- Sun, N.; De Kee, D. Simple shear, hysteresis and yield stress in biofluids. Can. J. Chem. Eng.
**2001**, 79, 36–41. [Google Scholar] - Anand, M.; Rajagopal, K.R. A shear-thinning viscoelastic fluid model for describing the flow of blood. Int. J. Cardiovasc. Med. Sci.
**2004**, 4, 59–68. [Google Scholar] - Owens, R.G. A new micro-structure based constitutive model for blood. J. Non-Newton. Fluid Mech.
**2006**, 40, 57–70. [Google Scholar] [CrossRef] - Capek, M. A Non-Newtonian Model of Blood Capturing Segregation of Erythrocytes. Unpublished, Necas Center for Mathematical Modeling. 2014. [Google Scholar]
- Massoudi, M.; Phuoc, T.X. Pulsatile flow of blood using a modified second grade fluid model. Comput. Math. Appl.
**2008**, 56, 199–211. [Google Scholar] [CrossRef] - Wu, W.T.; Aubry, N.; Massoudi, M.; Antaki, J.F. Transport of platelets induced by red blood cells based on mixture theory. Int. J. Eng. Sci.
**2017**, 118, 16–27. [Google Scholar] [CrossRef] - Bodnar, T.; Rajagopal, K.R.; Sequeira, A. Simulation of the three-dimensional flow of blood using a shear-thinning viscoelastic fluid model. Math. Model. Nat. Phenom.
**2011**, 6, 1–24. [Google Scholar] [CrossRef] - Anand, M.; Kwack, J.H.; Masud, A. A new generalized Oldroyd-B model for blood flow in complex geometries. Int. J. Eng. Sci.
**2013**, 72, 78–88. [Google Scholar] [CrossRef] - Rajagopal, K.R. Multiple Natural Configurations in Continuum Mechanics; Technical Report “Report 6”; Institute of Computational and Applied Mechanics, University of Pittsburgh: Pittsburgh, PA, USA, 1995. [Google Scholar]
- Rajagopal, K.R.; Srinivasa, A.R. A thermodynamic framework for rate-type fluids. J. Non-Newton. Fluid Mech.
**2000**, 88, 207–227. [Google Scholar] [CrossRef] - Rajagopal, K.R. On implicit constitutive theories. Appl. Math.
**2013**, 48, 279–319. [Google Scholar] [CrossRef] - Mann, K.G. Thrombin formation. Chest
**2003**, 124, 4S–10S. [Google Scholar] [CrossRef] [PubMed] - Orfeo, T.; Butenas, S.; Brummel-Ziedins, K.E.; Mann, K.G. The tissue factor requirement in blood coagulation. J. Biol. Chem.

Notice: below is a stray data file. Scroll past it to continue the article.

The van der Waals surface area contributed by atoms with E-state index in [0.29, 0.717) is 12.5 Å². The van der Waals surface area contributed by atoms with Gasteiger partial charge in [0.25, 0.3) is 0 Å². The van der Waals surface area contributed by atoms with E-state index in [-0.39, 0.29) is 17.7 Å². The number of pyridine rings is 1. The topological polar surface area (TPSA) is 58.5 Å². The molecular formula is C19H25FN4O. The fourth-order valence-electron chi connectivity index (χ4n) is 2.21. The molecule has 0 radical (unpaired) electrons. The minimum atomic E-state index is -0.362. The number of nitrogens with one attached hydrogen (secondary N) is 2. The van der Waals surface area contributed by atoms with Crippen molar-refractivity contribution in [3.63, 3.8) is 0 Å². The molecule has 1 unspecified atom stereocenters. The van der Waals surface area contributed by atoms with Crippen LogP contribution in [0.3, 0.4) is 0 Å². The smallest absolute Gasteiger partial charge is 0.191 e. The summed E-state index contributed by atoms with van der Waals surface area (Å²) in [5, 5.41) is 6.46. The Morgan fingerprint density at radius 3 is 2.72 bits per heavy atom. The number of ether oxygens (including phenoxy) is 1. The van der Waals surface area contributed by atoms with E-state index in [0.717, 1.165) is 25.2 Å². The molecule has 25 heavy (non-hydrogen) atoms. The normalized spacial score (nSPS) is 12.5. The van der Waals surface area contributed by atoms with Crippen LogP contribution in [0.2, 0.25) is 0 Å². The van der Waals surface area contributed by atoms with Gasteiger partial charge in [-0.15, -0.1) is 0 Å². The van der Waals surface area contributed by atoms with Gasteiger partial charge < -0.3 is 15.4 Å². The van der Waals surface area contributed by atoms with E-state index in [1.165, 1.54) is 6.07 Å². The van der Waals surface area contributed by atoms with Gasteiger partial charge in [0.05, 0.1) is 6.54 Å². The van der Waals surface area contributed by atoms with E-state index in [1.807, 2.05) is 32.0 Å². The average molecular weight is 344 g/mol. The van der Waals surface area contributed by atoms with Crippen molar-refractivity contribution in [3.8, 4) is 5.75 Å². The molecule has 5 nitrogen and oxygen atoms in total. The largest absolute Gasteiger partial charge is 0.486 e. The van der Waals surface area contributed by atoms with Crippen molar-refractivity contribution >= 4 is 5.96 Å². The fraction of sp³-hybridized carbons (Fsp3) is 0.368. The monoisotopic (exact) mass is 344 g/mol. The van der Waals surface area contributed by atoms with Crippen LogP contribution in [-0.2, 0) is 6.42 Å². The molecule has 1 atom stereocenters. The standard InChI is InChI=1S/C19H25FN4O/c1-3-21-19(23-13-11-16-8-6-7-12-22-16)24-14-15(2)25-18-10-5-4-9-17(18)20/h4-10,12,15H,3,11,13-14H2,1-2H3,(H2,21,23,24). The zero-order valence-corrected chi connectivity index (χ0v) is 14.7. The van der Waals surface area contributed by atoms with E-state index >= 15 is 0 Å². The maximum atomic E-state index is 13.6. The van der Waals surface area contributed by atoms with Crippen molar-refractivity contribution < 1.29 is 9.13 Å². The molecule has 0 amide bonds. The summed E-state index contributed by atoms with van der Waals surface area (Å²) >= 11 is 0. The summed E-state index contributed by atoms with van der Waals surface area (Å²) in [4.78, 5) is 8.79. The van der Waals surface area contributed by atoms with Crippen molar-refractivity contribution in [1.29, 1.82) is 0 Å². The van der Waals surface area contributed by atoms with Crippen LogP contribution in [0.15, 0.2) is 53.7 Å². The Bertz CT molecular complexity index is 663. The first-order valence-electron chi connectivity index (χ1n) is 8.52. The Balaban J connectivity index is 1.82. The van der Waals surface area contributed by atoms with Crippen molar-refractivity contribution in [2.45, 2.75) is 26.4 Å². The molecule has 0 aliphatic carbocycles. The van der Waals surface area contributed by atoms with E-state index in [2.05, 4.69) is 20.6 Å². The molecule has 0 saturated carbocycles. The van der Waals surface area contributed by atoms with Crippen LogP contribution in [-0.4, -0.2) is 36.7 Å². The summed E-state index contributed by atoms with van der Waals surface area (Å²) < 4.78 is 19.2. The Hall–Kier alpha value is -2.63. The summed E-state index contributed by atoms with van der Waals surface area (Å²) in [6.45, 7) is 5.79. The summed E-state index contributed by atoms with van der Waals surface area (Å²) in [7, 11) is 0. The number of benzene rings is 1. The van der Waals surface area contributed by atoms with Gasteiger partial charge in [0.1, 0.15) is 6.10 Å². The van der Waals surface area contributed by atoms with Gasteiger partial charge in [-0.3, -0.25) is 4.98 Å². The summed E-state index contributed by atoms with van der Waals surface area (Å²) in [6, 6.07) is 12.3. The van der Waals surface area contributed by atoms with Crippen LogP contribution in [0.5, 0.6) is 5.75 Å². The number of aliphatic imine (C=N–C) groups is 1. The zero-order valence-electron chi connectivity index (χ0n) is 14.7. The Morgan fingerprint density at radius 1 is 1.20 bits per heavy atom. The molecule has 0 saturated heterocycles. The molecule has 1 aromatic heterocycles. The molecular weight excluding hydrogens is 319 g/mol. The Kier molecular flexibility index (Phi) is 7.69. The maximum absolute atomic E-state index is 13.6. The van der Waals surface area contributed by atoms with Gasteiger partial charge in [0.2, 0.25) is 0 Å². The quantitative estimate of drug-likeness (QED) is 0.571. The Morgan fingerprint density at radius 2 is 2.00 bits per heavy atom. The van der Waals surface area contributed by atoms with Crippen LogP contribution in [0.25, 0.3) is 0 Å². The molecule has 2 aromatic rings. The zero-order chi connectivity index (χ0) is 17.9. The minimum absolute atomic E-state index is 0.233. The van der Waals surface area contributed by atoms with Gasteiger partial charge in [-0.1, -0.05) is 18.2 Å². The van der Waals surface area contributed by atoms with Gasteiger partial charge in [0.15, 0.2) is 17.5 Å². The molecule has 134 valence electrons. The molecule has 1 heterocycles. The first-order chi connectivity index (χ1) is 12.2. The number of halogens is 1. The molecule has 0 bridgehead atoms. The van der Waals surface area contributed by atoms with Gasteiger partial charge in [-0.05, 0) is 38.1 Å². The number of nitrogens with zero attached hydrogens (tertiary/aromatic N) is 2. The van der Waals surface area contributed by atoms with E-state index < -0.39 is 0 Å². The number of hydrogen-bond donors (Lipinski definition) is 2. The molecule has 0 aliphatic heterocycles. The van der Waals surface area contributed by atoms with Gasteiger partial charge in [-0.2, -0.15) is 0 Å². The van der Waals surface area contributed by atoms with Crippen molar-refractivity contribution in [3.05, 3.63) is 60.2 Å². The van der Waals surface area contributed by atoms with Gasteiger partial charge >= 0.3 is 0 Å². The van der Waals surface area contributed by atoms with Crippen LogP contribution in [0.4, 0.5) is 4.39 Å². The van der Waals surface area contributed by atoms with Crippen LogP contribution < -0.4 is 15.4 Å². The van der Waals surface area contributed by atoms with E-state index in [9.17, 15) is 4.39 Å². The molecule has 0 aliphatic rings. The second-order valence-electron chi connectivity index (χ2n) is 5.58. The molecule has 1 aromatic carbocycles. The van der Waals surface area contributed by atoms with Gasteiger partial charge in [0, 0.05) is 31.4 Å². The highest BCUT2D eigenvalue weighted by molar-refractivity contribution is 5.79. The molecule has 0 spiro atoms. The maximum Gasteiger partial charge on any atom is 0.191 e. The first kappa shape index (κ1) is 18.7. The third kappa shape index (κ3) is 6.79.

**2005**, 280, 42887–42896. [Google Scholar] [CrossRef] [PubMed] - Panteleev, M.A.; Dashkevich, N.M.; Ataullakhanov, F.I. Hemostasis and thrombosis beyond biochemistry: Roles of geometry, flow and diffusion. Thromb. Res.
**2015**, 136, 699–711. [Google Scholar] [CrossRef] [PubMed] - Hockin, M.F.; Jones, K.C.; Everse, S.J.; Mann, K.G. A Model for the stoichiometric regulation of blood coagulation. J. Biol. Chem.
**2002**, 277, 18322–18333. [Google Scholar] [CrossRef] [PubMed] - Diamond, S.L. Systems biology of coagulation. J. Thromb. Haemost.
**2013**, 11, 224–232. [Google Scholar] [CrossRef] [PubMed] - Kuharsky, A.L.; Fogelson, A.L. Surface-mediated control of blood coagulation: The role of binding site densities and platelet deposition. Biophys. J.
**1997**, 80, 1050–1074. [Google Scholar] [CrossRef] - Panteleev, M.A.; Ovanesov, M.V.; Kireev, D.A.; Shibeko, A.M.; Sinauridze, E.I.; Ananyeva, N.M.; Butylin, A.A.; Saenko, E.L.; Ataullakhanov, F.I. Spatial propagation and localization of blood coagulation are regulated by intrinsic and protein C Pathways, respectively. Biophys. J.
**2006**, 90, 1489–1500. [Google Scholar] [CrossRef] [PubMed] - Anand, M.; Rajagopal, K.; Rajagopal, K.R. A model for the formation, growth, and lysis of clots in quiescent plasma. A comparison between the effects of antithrombin III deficiency and protein C deficiency. J. Theor. Biol.
**2008**, 253, 725–738. [Google Scholar] [CrossRef] [PubMed] - Luan, D.; Zai, M.; Varner, J.D. Computationally derived points of fragility of a human cascade are consistent with current therapeutic strategies. PLoS Comput. Biol.
**2007**, 3, e142. [Google Scholar] [CrossRef] [PubMed] - Chatterjee, M.S.; Denney, W.S.; Jing, H.; Diamond, S.L. Systems biology of coagulation initiation: Kinetics of thrombin generation in resting and activated human blood. PLoS Comput. Biol.